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Reality and technology

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  • Albert Borgmann

Abstract

Is it possible to have a wide and deep theory of technology? Commodification provides a helpful clue. It refers to the width of the economy and suggests incisive criticism. Although it is economically precise, its moral and cultural force needs explication. In that sense it refers to the detachment of a thing or practice from its context of engagement with a time, a place, and a community. Engagement is replaced by a technological machinery. The conjunction of commodity and machinery sheds light on consumption and labour and on the discontents of life in an advanced industrial society. It also suggests a disjunctive view of the future--still more commodification or a recovery of engagement. Copyright The Author 2008. Published by Oxford University Press on behalf of the Cambridge Political Economy Society. All rights reserved., Oxford University Press.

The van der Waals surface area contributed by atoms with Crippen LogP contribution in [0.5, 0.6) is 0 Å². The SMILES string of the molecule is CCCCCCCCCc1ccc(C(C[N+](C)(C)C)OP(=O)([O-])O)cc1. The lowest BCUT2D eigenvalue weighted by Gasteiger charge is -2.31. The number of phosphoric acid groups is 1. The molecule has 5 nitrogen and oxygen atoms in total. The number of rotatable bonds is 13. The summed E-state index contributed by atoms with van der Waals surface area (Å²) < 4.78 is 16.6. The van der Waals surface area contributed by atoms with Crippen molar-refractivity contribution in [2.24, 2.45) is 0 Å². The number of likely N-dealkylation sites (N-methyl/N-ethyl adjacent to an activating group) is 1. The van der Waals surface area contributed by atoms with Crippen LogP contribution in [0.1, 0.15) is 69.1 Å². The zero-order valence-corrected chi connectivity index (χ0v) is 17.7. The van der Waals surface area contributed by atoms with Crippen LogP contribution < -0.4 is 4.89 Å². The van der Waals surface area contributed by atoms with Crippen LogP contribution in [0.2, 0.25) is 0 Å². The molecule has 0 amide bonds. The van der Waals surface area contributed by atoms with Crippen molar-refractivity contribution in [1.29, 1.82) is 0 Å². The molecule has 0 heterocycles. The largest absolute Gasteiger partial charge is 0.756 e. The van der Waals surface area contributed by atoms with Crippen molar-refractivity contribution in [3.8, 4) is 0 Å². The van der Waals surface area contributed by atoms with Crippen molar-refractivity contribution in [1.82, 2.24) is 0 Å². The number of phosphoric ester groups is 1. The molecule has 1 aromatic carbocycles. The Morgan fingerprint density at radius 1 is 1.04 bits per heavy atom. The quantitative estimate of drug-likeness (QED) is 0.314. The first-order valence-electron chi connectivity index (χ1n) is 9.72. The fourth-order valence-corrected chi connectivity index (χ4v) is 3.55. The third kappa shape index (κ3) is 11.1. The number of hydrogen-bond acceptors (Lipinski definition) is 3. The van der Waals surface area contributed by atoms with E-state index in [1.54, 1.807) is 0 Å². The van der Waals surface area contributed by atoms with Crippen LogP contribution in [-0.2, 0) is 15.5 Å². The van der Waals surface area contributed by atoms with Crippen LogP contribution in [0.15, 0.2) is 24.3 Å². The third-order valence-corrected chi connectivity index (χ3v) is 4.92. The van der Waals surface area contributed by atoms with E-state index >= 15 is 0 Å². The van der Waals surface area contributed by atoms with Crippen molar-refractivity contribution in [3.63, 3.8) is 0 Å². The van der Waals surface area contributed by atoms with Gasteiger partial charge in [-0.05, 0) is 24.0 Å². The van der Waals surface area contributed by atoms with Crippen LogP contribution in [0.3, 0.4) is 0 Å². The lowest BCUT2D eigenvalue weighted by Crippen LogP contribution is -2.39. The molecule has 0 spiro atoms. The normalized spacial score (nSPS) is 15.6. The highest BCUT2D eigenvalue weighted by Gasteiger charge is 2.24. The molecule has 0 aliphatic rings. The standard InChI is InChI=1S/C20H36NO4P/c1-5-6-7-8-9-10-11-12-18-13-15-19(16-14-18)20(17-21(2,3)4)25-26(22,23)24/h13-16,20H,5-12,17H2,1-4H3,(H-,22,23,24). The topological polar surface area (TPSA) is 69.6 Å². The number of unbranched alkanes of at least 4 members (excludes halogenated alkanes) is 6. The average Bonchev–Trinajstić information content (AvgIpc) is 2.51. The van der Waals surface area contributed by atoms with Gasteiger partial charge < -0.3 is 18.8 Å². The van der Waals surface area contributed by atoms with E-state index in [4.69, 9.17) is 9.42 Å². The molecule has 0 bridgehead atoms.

Suggested Citation

  • Albert Borgmann, 2010. "Reality and technology," Cambridge Journal of Economics, Oxford University Press, vol. 34(1), pages 27-35, January.
  • Handle: RePEc:oup:cambje:v:34:y:2010:i:1:p:27-35
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    File URL: http://hdl.handle.net/10.1093/cje/ben055
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    Cited by:

    1. Philip Faulkner & Clive Lawson & Jochen Runde, 2010. "Theorising technology," Cambridge Journal of Economics, Oxford University Press, vol. 34(1), pages 1-16, January.

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